Under hard acceleration the engine in the Peugeot is very noisy, but it is willing enough to keep the lightweight (1113-kilogram), high-rider moving along relatively swiftly. It can be shrill under hard acceleration, too.

The Peugeot’s transmission can jar into gears, but it holds them well because there’s a lack of ratios to choose from. There is a sport mode and a snow mode for the transmission, too.

It is unashamedly slower than the Renault despite that car being heavier (1215kg), but the fact of the matter in the Peugeot is that you know what’s going to happen when you put your right foot flat. Movement. Progress. Slotting through that gap in the traffic at a T-intersection.

You don’t have that comfort in the Renault.

That’s in part because of its high-tech transmission, which can easily be caught out. At low speeds, or from a standstill, we found there was an unforgivable amount of lag before the gearbox would allow any progress.

It’s also partly down to the small output engine, which doesn’t hit max torque until 2000rpm – about 500rpm too high to make you feel confident you’ll make a gap in traffic.

Indeed, we found ourselves a little uncomfortable in the Renault when trying to take off from intersections, and we noted some graunching noises at low speeds upon acceleration.

However, once it’s rolling, the Renault’s engine is a peach of a thing. Progress verges on rapid at full throttle, and the gearbox feels like it knows what it’s doing a bit better at speed.

In terms of the way each drives, the Peugeot again surprises with its more user-friendly nature.

It remains very well composed over big bumps like speedhumps and road joints, but broken road surfaces or sharp-edged potholes can upset the level of comfort in the cabin. We were particularly impressed with the way the suspension dealt with the jittery bumps around town.

Around town the Peugeot’s steering is light and city-friendly, and it also handles with more agility than the Renault on the open road.

With its tiny steering wheel encouraging the driver to push a little harder than is the case with the oversized tiller in the Renault, the Peugeot manages to feel far more like a hatchback than an SUV in bends.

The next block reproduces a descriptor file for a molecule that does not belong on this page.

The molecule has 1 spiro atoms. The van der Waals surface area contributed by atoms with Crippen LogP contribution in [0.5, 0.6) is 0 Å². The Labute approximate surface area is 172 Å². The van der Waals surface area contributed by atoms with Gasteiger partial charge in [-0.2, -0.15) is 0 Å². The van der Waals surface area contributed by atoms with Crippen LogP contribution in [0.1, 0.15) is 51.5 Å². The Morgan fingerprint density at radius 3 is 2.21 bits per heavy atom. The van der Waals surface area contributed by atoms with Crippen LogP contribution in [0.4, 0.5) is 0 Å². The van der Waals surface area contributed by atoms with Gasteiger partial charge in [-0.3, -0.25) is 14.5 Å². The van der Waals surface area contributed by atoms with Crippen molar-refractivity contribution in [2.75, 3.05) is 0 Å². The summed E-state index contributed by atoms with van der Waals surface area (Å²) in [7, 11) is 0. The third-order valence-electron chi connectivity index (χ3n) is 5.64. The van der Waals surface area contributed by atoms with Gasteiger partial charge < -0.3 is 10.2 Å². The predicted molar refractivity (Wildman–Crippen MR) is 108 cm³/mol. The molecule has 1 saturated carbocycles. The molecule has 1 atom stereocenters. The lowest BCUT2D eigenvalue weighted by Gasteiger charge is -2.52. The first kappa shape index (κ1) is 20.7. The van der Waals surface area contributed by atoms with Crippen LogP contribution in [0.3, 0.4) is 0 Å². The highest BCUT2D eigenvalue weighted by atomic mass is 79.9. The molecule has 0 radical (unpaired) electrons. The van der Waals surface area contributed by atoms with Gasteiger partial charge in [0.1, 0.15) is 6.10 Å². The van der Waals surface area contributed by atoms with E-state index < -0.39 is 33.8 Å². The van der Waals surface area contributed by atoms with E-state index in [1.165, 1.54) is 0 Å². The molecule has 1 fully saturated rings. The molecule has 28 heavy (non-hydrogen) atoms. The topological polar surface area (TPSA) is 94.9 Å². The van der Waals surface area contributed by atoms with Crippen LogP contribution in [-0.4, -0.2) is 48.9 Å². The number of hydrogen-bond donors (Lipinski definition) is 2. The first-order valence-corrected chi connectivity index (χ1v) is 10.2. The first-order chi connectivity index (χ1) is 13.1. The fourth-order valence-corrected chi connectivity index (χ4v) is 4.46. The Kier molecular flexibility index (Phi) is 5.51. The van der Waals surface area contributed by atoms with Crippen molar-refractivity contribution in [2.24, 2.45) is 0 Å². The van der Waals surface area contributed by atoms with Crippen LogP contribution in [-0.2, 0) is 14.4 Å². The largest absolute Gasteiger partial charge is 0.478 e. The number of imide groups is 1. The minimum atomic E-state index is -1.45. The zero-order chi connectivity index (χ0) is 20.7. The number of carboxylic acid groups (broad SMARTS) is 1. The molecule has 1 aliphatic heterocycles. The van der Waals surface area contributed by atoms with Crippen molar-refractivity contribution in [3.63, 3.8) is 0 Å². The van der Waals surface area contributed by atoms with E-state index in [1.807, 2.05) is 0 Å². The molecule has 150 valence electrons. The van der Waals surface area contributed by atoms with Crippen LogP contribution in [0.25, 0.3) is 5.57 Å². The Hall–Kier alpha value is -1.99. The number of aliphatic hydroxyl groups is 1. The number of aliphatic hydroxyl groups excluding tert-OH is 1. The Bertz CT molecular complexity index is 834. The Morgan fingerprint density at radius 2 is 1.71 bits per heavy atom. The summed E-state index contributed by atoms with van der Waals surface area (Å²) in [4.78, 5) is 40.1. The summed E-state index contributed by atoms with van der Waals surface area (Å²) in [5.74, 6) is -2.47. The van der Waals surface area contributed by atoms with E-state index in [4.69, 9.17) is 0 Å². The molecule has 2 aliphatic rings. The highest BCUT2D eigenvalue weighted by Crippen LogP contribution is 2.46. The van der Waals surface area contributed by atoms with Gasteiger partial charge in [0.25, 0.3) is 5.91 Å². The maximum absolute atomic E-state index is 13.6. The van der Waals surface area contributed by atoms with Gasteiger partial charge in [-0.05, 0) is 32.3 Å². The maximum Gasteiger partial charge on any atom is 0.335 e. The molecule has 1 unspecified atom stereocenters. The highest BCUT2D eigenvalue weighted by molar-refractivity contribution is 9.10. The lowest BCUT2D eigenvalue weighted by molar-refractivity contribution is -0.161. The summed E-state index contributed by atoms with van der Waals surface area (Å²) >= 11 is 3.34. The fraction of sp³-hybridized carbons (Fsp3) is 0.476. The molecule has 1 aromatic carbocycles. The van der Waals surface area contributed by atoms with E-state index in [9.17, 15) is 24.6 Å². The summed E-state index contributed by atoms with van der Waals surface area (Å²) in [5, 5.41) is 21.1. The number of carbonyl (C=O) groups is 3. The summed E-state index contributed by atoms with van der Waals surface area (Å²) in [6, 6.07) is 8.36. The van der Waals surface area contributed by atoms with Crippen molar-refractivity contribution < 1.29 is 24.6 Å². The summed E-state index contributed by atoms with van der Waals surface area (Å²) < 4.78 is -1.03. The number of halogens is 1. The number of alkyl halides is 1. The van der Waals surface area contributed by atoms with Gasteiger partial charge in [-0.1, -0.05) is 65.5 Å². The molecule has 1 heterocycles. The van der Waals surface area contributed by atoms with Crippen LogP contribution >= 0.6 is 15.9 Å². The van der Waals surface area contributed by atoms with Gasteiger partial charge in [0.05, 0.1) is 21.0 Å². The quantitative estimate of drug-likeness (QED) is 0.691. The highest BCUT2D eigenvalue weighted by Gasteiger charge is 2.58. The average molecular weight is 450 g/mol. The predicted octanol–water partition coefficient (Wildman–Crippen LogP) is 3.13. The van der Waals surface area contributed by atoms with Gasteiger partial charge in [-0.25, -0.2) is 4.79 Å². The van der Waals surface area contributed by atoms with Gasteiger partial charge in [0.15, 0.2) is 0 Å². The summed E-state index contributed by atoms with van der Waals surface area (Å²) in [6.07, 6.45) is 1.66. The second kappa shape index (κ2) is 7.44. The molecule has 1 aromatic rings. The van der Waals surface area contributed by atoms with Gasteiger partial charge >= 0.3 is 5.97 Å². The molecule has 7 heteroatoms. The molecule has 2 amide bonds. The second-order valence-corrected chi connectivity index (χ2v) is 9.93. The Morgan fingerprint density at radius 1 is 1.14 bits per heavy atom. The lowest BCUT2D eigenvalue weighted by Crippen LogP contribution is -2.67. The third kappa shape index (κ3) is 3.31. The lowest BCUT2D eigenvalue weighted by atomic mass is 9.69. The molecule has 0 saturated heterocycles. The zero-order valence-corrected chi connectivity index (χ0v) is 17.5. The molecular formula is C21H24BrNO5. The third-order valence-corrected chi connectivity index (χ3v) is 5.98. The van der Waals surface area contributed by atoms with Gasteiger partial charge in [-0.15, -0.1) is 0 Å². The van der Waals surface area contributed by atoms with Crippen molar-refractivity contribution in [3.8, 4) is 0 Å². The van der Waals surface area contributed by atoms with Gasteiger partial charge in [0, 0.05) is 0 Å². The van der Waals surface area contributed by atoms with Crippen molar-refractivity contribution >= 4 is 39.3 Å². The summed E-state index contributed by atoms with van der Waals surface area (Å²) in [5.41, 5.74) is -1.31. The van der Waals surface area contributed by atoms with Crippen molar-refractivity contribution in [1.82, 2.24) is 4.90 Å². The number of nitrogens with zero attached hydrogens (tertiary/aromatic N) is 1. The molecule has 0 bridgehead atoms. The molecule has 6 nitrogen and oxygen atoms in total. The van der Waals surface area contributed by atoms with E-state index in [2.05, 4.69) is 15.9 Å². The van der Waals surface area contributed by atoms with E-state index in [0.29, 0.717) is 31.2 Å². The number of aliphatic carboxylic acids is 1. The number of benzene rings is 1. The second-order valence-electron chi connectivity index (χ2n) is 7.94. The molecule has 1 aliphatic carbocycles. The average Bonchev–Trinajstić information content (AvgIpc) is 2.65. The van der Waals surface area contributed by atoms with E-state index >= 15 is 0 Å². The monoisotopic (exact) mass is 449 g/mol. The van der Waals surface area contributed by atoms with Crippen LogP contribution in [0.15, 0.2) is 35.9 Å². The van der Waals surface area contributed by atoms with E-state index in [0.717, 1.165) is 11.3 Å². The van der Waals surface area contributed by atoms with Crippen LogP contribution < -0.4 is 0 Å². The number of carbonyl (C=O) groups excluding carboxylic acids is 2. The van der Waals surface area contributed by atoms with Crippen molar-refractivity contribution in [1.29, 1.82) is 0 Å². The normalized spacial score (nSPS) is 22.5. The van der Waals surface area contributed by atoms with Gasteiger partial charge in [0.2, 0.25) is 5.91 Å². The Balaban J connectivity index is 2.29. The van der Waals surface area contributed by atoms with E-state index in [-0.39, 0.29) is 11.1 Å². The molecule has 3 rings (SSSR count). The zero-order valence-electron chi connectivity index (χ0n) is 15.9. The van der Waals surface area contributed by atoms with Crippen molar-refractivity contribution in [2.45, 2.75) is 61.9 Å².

Indeed, there’s less body roll evident and the 2008’s 16-inch wheels with narrowish 195mm, 60-profile Goodyear tyres offer plenty of cornering grip, too.

The Renault isn’t disappointing in the way it drives, but it can’t match the levels of involvement on offer in the Peugeot.

The ride quality isn’t as settled as the Peugeot over small bumps and lumps, and it wears slightly wider (205mm) 16-inch, 60-profile Bridgestone tyres.

It also tends to exaggerate speed hump impacts more – in short, you feel more of the body movement in the Captur. On top of that, the suspension is more audible, too, and there’s more wind noise intrusion into the cabin than in the Peugeot – though the engine is quieter.

We noted the brakes in the Renault (disc front, drum rear) were spongier and less responsive to sudden inputs than those found in the Peugeot (discs front and rear), too.

Around town the Renault is a cinch to park, with steering that lightens up noticeably. And while both cars have rear parking sensors and a reverse-view camera (which is a big tick to the respective French brands), the Renault’s rising beltline means it’s harder to see out of when you’re performing a reverse-parallel park than the Peugeot.

Both camera systems also had little glitches, though. The Renault’s LG media unit takes a good five seconds to initialise after you start the car, which is annoying if you’re in a hurry. The Peugeot’s display was quicker to fire at about 2 seconds, but after shifting from R to D we noticed red text flash over a black screen before the menu showed up again.

On the topic of the media screens, each SUV has a 7.0-inch touch-sensitive display unit that offers USB connectivity – the Renault’s at the top of the screen, which means untidy cords could get in the way, while Peugeot has two, mounted cleverly in front of the shifter and with a cubby for your device to sit inside when connected) and Bluetooth phone and audio streaming.